Every Friday in Sacred Space, Brad Williams explores the place of popular culture in the local church.

Most of us have never seen real persecution with our own eyes, and for that I am grateful. In the United States, Christians may have to deal with being made fun of, and we may be misrepresented in the media. But that is hardly the same as having to worry about an angry mob kicking in your door and dragging you off to your death. Friends I have made have had this very real worry, and I have myself had to leave town under police escort because of who we were helping and where. I got the escort; my friend remained to do his ministry.

I bring this up here because a brother in Iran is in the news right now. Pastor Youcef Nadarkhani has been sentenced to death by the Iranian Supreme Court for the crime of converting from Islam to Christianity. This brother is 34 years old. He has a wife and two sons from whom he has been separated for over 900 days. His life could end any moment for the sake of the gospel of Christ. What can your church do for Pastor Nadarkhani? I would like to suggest several things.

First, you can pray for him. Encourage people in your church to pray for Pastor Nadarkhani and for his wife and children. Keep up with his plight, and let your sympathies be with him. As Paul once admonished the Colossians to “remember my chains,” so now your church should remember Pastor Youcef and pray for him.

Second, our churches ought to write our congressmen, our Senators, and our President to intercede for Pastor Nadarkhani. This is not an exercise in futility. Not long ago, a brother named Said Musa was released from prison in Afghanistan after being arrested and sentenced to death over the same charge. Do this right now. Look up your leaders and write them, and encourage others to do so. It matters. “So then, as we have opportunity, let us do good to everyone, and especially to those who are of the household of faith” (Galatians 6:10).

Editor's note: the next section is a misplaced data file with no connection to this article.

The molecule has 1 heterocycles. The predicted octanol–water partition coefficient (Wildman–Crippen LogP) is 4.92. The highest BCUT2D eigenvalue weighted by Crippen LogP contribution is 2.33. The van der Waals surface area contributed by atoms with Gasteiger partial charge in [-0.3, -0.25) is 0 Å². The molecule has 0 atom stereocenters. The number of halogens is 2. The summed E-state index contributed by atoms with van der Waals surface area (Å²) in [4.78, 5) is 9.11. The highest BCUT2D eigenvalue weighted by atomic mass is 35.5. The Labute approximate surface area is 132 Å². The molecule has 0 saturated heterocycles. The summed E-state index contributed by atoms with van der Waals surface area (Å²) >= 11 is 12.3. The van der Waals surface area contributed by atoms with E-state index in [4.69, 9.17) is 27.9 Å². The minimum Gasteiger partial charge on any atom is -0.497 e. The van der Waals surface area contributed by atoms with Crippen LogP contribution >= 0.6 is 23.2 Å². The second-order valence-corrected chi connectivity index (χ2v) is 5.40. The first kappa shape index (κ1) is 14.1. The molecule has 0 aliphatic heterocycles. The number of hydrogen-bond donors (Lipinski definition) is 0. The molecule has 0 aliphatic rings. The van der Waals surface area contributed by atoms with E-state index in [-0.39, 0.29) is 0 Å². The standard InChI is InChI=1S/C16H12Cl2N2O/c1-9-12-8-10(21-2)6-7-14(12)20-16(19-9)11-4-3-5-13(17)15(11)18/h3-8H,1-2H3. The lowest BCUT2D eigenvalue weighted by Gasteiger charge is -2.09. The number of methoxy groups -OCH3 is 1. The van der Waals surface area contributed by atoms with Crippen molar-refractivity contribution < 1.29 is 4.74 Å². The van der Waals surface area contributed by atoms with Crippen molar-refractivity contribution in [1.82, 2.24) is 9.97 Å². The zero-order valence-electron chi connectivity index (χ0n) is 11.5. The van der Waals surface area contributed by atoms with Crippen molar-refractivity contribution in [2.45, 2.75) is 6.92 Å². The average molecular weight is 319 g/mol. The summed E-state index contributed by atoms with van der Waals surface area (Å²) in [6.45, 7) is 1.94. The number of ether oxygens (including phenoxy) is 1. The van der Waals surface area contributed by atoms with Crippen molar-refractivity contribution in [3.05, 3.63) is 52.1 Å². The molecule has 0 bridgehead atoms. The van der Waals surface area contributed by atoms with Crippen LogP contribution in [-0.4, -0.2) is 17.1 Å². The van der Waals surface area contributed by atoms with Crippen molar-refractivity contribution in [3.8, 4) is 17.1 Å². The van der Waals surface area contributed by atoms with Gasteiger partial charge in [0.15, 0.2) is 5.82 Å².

Third, do not allow Pastor Nadarkhani’s suffering cause bitterness to root in your heart toward the people of Iran, nor the greater Muslim world. Pastor Nadarkhani is suffering for Christ’s sake, and he is suffering for his own people, though they may not realize it. Pastor Nadarkhani loves the people of Iran, and so should you. He wants them to know the beauty of God in Christ reconciling sinners to himself. And so he bears witness in suffering. Do not give in to anger and prejudice. Instead, “Love your enemies, do good to those who hate you, bless those who curse you, pray for those who abuse you” (Luke 6:27-28). Remember that our brothers and sisters are suffering in the world at the hands of the wicked for the sake of the wicked. There is a reason that ”the world is not worthy” of such selfless servants (Hebrews 11:38).

Call on your church to remember those who suffer. Call on them to act. Call on them to pray. To do otherwise is equal to abandoning our own family, and worse, it is tantamount to abandoning the Lord to His sufferings, for the Lord Himself said, “Truly, I say to you, as you did not do it to one of the least of these, you did not do it to me” (Matthew 25:45).


  1. Thank you for that update, Carol! And thank you for contacting others for Pastor Nadarkani. May the Lord do exactly as you say and return this man to his ministry among the people of Iran.

  2. Excellent and heartbreaking article, Brad. No one should have to face this for his or her faith.

    And thanks especially for your words against hatred for the Iranian people or Muslims. That is a good reminder, especially in the heated rhetoric today.

    I am humbled by my complaints about “persecution” when Christians are mocked in the media or someone sneers at me for my belief. That is not persecution; Pastor Nadarkhani faces real persecution.

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